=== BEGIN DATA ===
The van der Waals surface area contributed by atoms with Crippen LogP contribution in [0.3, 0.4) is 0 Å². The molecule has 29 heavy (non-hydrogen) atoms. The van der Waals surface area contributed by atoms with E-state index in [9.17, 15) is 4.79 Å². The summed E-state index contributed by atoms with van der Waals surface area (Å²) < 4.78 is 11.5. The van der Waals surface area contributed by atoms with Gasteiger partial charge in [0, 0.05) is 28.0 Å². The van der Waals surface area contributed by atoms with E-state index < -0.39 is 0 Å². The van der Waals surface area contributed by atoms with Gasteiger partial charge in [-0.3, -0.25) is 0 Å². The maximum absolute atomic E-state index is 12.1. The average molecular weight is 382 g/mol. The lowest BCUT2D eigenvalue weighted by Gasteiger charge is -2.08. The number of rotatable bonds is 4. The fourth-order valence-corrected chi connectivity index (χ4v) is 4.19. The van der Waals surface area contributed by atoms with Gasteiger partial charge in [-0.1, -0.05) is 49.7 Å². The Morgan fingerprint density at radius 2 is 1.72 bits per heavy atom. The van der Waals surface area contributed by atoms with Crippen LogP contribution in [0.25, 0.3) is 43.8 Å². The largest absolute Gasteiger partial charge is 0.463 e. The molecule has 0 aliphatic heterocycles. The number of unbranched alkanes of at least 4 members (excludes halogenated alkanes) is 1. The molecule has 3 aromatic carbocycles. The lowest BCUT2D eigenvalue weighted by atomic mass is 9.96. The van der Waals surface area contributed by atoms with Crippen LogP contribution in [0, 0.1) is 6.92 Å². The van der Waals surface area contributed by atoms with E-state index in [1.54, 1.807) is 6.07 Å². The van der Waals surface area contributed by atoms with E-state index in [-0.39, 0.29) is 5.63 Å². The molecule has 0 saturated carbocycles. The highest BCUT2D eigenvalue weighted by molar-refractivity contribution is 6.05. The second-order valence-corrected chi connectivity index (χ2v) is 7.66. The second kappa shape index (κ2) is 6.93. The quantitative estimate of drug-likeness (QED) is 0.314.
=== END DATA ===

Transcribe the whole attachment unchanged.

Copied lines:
The van der Waals surface area contributed by atoms with Crippen LogP contribution in [0.3, 0.4) is 0 Å². The molecule has 29 heavy (non-hydrogen) atoms. The van der Waals surface area contributed by atoms with E-state index in [9.17, 15) is 4.79 Å². The summed E-state index contributed by atoms with van der Waals surface area (Å²) < 4.78 is 11.5. The van der Waals surface area contributed by atoms with Gasteiger partial charge in [0, 0.05) is 28.0 Å². The van der Waals surface area contributed by atoms with E-state index < -0.39 is 0 Å². The van der Waals surface area contributed by atoms with Gasteiger partial charge in [-0.3, -0.25) is 0 Å². The maximum absolute atomic E-state index is 12.1. The average molecular weight is 382 g/mol. The lowest BCUT2D eigenvalue weighted by Gasteiger charge is -2.08. The number of rotatable bonds is 4. The fourth-order valence-corrected chi connectivity index (χ4v) is 4.19. The van der Waals surface area contributed by atoms with Gasteiger partial charge in [-0.1, -0.05) is 49.7 Å². The Morgan fingerprint density at radius 2 is 1.72 bits per heavy atom. The van der Waals surface area contributed by atoms with Crippen LogP contribution in [0.25, 0.3) is 43.8 Å². The largest absolute Gasteiger partial charge is 0.463 e. The molecule has 0 aliphatic heterocycles. The number of unbranched alkanes of at least 4 members (excludes halogenated alkanes) is 1. The molecule has 3 aromatic carbocycles. The lowest BCUT2D eigenvalue weighted by atomic mass is 9.96. The van der Waals surface area contributed by atoms with Crippen LogP contribution in [0, 0.1) is 6.92 Å². The van der Waals surface area contributed by atoms with E-state index in [1.54, 1.807) is 6.07 Å². The van der Waals surface area contributed by atoms with E-state index in [-0.39, 0.29) is 5.63 Å². The molecule has 0 saturated carbocycles. The highest BCUT2D eigenvalue weighted by molar-refractivity contribution is 6.05. The second-order valence-corrected chi connectivity index (χ2v) is 7.66. The second kappa shape index (κ2) is 6.93. The quantitative estimate of drug-likeness (QED) is 0.314.